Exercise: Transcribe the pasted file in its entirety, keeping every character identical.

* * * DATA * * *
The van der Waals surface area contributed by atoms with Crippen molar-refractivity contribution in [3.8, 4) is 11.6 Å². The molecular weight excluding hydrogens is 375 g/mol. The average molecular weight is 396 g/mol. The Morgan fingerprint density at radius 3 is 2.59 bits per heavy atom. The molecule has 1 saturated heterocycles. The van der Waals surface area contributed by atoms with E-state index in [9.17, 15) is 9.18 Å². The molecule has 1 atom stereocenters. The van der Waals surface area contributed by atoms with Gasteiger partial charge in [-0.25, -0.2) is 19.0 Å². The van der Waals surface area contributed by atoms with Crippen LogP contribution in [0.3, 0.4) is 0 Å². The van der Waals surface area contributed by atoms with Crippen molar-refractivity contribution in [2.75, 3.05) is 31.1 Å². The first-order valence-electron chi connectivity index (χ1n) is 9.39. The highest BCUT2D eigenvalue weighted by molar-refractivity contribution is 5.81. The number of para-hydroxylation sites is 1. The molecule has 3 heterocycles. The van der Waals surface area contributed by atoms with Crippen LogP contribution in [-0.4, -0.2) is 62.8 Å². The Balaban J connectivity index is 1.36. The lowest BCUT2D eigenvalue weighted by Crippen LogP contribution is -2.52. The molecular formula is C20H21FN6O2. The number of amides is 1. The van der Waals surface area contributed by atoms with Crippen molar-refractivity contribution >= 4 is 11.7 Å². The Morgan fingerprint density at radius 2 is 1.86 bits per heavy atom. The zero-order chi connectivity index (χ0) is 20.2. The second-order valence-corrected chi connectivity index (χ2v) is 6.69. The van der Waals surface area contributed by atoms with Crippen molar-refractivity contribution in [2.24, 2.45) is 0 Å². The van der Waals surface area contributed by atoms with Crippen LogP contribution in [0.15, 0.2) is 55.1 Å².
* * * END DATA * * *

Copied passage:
The van der Waals surface area contributed by atoms with Crippen molar-refractivity contribution in [3.8, 4) is 11.6 Å². The molecular weight excluding hydrogens is 375 g/mol. The average molecular weight is 396 g/mol. The Morgan fingerprint density at radius 3 is 2.59 bits per heavy atom. The molecule has 1 saturated heterocycles. The van der Waals surface area contributed by atoms with E-state index in [9.17, 15) is 9.18 Å². The molecule has 1 atom stereocenters. The van der Waals surface area contributed by atoms with Gasteiger partial charge in [-0.25, -0.2) is 19.0 Å². The van der Waals surface area contributed by atoms with Crippen LogP contribution in [0.3, 0.4) is 0 Å². The van der Waals surface area contributed by atoms with Crippen molar-refractivity contribution in [2.75, 3.05) is 31.1 Å². The first-order valence-electron chi connectivity index (χ1n) is 9.39. The highest BCUT2D eigenvalue weighted by molar-refractivity contribution is 5.81. The number of para-hydroxylation sites is 1. The molecule has 3 heterocycles. The van der Waals surface area contributed by atoms with Crippen LogP contribution in [-0.4, -0.2) is 62.8 Å². The Balaban J connectivity index is 1.36. The lowest BCUT2D eigenvalue weighted by Crippen LogP contribution is -2.52. The molecular formula is C20H21FN6O2. The number of amides is 1. The van der Waals surface area contributed by atoms with Crippen molar-refractivity contribution >= 4 is 11.7 Å². The Morgan fingerprint density at radius 2 is 1.86 bits per heavy atom. The zero-order chi connectivity index (χ0) is 20.2. The second-order valence-corrected chi connectivity index (χ2v) is 6.69. The van der Waals surface area contributed by atoms with Crippen molar-refractivity contribution in [2.24, 2.45) is 0 Å². The van der Waals surface area contributed by atoms with Crippen LogP contribution in [0.15, 0.2) is 55.1 Å².